Nestlé is piloting refillable vending machines for Milo and Koko Krunch as part of its efforts to explore novel solutions that help to eliminate the need for disposable packaging.
Working in collaboration with the startup Qyos by Algramo, the innovative machines will be available at two local retailers in Indonesia during a four to six month trial period.
Consumers can bring their own containers, or they can buy provided containers that are available at each of the locations. Through a QR code, they can digitally access product information that is typically found on packaging, such as ingredients, nutritional values and shelf life.
Packaging experts at Nestlé R&D centers in Singapore and Switzerland worked in collaboration with the Nestlé teams in Indonesia, as well as the start-up for the development of the vending machines. Using their expertise, they ensured that the refillable systems maintain the safety and freshness of products across the supply chain, while considering the local context, such as the hot and humid climate conditions in Indonesia.
"We are actively exploring innovative, alternative delivery systems such as bulk, reuse and refill options across several product categories," said Gaelle de Mestral, head of R&D packaging at Nestlé. "By undertaking this second pilot for Milo and Koko Krunch, we'll be able to gain new insights that can be applied to our products, as well further assess the refillable system's effectiveness in preventing packaging waste along the supply chain."
In 2021, Nestlé also piloted reusable and refillable containers for Milo, Dancow and Koko Krunch in South Jakarta. Consumers had the option of purchasing the products from tricycle carts fitted with refillable dispensing systems. These findings resulted in valuable insights and now Nestlé will embark on the second phase of the pilot where people can purchase Milo and Koko Krunch in two retail locations.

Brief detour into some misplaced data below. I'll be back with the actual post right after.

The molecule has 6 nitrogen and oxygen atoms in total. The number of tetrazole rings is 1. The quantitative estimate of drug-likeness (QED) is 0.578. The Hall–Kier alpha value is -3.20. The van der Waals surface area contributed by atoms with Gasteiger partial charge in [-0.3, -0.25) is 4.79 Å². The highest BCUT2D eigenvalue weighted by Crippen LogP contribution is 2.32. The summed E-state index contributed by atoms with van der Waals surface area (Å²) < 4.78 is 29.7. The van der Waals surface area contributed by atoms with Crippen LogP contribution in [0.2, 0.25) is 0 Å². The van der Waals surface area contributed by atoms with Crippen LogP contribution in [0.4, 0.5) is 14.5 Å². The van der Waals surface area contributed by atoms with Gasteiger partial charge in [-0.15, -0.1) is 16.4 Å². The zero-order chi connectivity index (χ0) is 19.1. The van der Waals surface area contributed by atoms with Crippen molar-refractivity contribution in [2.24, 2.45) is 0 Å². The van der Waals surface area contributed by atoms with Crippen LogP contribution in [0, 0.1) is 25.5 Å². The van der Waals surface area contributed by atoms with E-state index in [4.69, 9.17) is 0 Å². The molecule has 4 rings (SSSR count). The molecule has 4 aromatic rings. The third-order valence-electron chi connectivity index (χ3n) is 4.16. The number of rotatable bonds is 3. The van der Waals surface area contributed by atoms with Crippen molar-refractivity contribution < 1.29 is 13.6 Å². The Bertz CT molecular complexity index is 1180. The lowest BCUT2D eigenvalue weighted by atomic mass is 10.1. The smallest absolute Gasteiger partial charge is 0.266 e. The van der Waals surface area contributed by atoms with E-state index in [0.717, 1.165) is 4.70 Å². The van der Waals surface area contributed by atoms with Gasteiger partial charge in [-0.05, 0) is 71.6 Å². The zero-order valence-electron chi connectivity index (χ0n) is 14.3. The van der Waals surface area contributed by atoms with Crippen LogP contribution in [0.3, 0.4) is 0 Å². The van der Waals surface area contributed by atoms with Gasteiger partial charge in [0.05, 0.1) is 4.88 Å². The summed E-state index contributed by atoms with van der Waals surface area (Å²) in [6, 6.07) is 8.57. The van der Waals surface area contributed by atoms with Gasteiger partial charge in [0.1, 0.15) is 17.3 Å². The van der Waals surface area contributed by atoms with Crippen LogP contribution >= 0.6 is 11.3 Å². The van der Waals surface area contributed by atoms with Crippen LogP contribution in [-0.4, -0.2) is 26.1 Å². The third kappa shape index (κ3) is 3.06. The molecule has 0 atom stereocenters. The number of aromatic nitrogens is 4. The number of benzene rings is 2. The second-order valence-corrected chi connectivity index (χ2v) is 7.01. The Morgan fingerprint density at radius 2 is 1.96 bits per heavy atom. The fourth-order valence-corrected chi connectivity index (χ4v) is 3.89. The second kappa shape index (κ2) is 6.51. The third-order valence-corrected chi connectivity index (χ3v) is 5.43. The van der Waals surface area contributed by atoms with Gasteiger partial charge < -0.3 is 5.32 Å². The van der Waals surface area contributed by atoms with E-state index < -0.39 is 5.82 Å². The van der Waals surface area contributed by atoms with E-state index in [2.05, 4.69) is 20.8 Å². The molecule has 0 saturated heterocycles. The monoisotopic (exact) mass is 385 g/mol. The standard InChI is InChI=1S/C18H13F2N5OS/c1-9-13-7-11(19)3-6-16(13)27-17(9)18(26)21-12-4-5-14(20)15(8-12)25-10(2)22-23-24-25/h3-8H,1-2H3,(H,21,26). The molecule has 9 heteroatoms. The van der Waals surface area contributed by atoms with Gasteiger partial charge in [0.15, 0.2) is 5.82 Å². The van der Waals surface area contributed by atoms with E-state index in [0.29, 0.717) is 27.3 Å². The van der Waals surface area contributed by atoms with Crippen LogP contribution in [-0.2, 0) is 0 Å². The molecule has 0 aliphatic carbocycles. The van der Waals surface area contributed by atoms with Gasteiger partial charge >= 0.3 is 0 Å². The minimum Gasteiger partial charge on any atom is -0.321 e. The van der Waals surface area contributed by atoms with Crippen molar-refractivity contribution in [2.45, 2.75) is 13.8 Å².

"Locally, we are pursuing the development of sustainable packaging by launching a second study for the refillable system," said Samer Chedid, president director of Nestlé Indonesia. "We hope that through the Nestlé x Qyos refilling machine technology, we can support the government to encourage people to reduce the use of packaging while also contributing to environmental sustainability goals in Indonesia."
To address the global issue of plastic packaging waste effectively, collaboration across different sectors is key. Nestlé is actively engaging with start-ups, suppliers and academic institutions to research and develop new packaging materials and solutions. This work is being driven by the Nestlé Institute of Packaging Sciences together the global R&D network to evaluate the safety and functionality of various sustainable packaging materials. The company has already run over 20 pilot tests for reuse and refill systems in 12 countries. This include a recent pilot test for Nesquik reusable containers in Germany in collaboration with start-ups, local retailers and other partners.